July 27, 2017
Yesterday morning, President Trump announced that he plans to reinstate the ban that prevents transgender Americans from serving in the military. It was a surprise for most of us—the Pentagon included—but the President managed to squeeze the announcement into his tweeting schedule between brags about the previous night’s rally and attacks on his own attorney general.
The reasons Trump cited to support his decision are pretty thin. He claimed that the military couldn’t possibly shoulder the medical costs, even though the military spends 50 times as much money on bands as it would on health care for trans servicemembers. He also noted that allowing transgender service members would be a “disruption,” which is a pretty weighty claim to make on behalf of a force of people who are trained to deal with actual explosions.
This announcement is, of course, a direct attack on the rights of trans Americans who are already serving in the military. It will force them back into the closet, make it impossible for them to get adequate health care, leave them vulnerable to assault, or rob them of their livelihoods. It’s also an attack on trans Americans who aren’t serving. It’s a clear statement about the value the government places on their skills, and on their lives.
American rhetoric tends to talk about servicemembers as if they’re all Captain America: Hyperpatriotic superheroes fighting evil for no reason besides their love of country. To be clear, servicemembers are often heroic, and they do a brutally difficult job. But at the end of the day, they’re doing just that: a job. And it’s a good job, with a livable wage that often provides housing and access to higher education. The catch—and it’s a big one—is that in exchange for that job, servicemembers have to be willing to trade the government their lives.
LGBT Americans have been making this trade with the government for generations. There isn’t much data on LGBT Americans in the military, at least in part because there isn’t much data on LGBT Americans at all. But many of us know there’s a home for us there, the same way we just know that Tegan and Sara’s new records will never be quite as good as “The Con.”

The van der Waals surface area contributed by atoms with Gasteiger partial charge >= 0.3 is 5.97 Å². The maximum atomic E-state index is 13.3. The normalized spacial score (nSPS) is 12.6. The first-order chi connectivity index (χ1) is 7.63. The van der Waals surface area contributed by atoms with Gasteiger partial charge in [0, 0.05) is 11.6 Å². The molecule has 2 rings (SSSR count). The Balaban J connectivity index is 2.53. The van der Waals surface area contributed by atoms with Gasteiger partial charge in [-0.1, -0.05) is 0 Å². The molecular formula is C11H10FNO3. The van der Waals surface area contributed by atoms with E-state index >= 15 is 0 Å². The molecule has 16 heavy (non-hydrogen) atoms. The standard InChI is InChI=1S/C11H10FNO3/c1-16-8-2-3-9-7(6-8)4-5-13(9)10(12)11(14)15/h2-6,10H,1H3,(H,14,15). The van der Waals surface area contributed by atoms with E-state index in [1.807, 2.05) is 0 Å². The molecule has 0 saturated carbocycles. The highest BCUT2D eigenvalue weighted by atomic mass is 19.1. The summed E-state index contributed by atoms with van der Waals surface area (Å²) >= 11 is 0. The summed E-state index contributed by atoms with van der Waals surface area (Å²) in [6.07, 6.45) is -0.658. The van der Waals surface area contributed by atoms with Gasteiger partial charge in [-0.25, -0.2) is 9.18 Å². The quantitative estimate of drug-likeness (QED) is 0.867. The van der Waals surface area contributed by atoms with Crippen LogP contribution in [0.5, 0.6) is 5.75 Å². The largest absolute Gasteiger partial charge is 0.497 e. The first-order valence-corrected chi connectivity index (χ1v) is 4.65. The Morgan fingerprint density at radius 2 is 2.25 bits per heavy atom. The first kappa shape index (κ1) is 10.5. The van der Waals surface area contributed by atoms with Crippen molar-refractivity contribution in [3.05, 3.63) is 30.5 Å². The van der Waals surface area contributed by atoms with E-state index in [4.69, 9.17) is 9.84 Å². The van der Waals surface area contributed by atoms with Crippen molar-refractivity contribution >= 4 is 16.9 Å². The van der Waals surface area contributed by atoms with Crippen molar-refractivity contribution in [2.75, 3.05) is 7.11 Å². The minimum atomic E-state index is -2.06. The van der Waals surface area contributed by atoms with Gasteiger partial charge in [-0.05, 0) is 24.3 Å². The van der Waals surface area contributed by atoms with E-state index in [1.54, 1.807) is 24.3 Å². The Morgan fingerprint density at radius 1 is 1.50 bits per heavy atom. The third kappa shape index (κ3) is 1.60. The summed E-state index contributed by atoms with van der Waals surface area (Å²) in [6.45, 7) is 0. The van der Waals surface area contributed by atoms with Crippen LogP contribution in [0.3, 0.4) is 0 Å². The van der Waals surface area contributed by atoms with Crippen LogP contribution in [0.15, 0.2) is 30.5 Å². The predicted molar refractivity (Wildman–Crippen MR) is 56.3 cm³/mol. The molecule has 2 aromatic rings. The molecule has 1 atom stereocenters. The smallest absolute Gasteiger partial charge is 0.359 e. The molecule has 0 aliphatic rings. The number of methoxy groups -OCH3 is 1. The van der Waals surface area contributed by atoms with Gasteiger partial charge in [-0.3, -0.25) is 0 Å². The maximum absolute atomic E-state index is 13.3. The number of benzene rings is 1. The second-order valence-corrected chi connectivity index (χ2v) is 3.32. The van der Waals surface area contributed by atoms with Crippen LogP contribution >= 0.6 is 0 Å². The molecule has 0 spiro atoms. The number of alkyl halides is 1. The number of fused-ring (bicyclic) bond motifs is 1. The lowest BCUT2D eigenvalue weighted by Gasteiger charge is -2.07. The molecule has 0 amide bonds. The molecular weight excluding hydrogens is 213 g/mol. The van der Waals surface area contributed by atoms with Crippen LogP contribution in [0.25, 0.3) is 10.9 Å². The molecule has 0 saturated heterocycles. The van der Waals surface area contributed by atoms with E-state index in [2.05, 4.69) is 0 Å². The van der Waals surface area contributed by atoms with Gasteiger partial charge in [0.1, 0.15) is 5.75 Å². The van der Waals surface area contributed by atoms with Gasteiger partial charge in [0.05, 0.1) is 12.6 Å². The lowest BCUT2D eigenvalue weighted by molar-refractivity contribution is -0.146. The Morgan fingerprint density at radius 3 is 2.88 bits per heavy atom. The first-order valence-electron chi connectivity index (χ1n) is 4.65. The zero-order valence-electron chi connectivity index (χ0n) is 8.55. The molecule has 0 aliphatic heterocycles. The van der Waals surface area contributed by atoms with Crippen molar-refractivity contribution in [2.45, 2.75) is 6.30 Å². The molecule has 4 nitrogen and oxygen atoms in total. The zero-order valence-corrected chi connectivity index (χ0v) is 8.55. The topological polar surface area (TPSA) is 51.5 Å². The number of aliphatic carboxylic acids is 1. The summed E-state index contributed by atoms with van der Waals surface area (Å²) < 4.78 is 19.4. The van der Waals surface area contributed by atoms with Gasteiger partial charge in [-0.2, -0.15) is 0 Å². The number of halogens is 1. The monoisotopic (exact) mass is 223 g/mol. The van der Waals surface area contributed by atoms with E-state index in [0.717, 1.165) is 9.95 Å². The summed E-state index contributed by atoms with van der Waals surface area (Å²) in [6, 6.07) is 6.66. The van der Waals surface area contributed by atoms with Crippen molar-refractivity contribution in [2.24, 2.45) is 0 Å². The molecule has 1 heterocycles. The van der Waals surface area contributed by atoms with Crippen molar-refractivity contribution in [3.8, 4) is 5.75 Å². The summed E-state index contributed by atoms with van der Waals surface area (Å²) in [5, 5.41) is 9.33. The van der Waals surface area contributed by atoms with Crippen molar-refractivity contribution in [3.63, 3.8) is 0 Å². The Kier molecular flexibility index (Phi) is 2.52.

My high school best friend knew it. It wasn’t easy to be queer where we grew up—families tend to stick around our Rust Belt town for generations, and their old Catholic hearts are slow to change. Most folks meet social shifts with denial or quiet disapprovals, but his parents were the type of Christian who thought they could save us from ourselves. They tried to save him from his gayness every chance they got. First they tried sneaking up on him any time he left the house—including at least one incident that involved hiding in bushes—to manufacture public confrontations that were halfway between impromptu sermon and public exorcism. When they realized they couldn’t literally scare him straight, they cut him off financially. It was better to have no son than to have raised a queer.
He dropped out of college when his parents cut him off. He didn’t have the money he needed to get a degree, so he did what young Americans in need of a career have done for hundreds of years: He joined the military.
Trans Americans desperately need to have that option available to them. According to a report by the Movement Advancement Project and the Center for American Progress, half of transgender Americans earn less than $24,000 per year. One-third of black trans women earn less than $10,000 per year. Trans Americans are more likely to be rejected by their families, to be homeless, and to be forced into underground economies than the rest of the population. In some ways, that makes the military—a career that comes with a built-in family—a particularly good option for a lot of trans Americans. That option is something that trans Americans, as citizens of this country, are entitled to pursue. And it’s something that President Trump promised both LGBT Americans and veterans that he would support.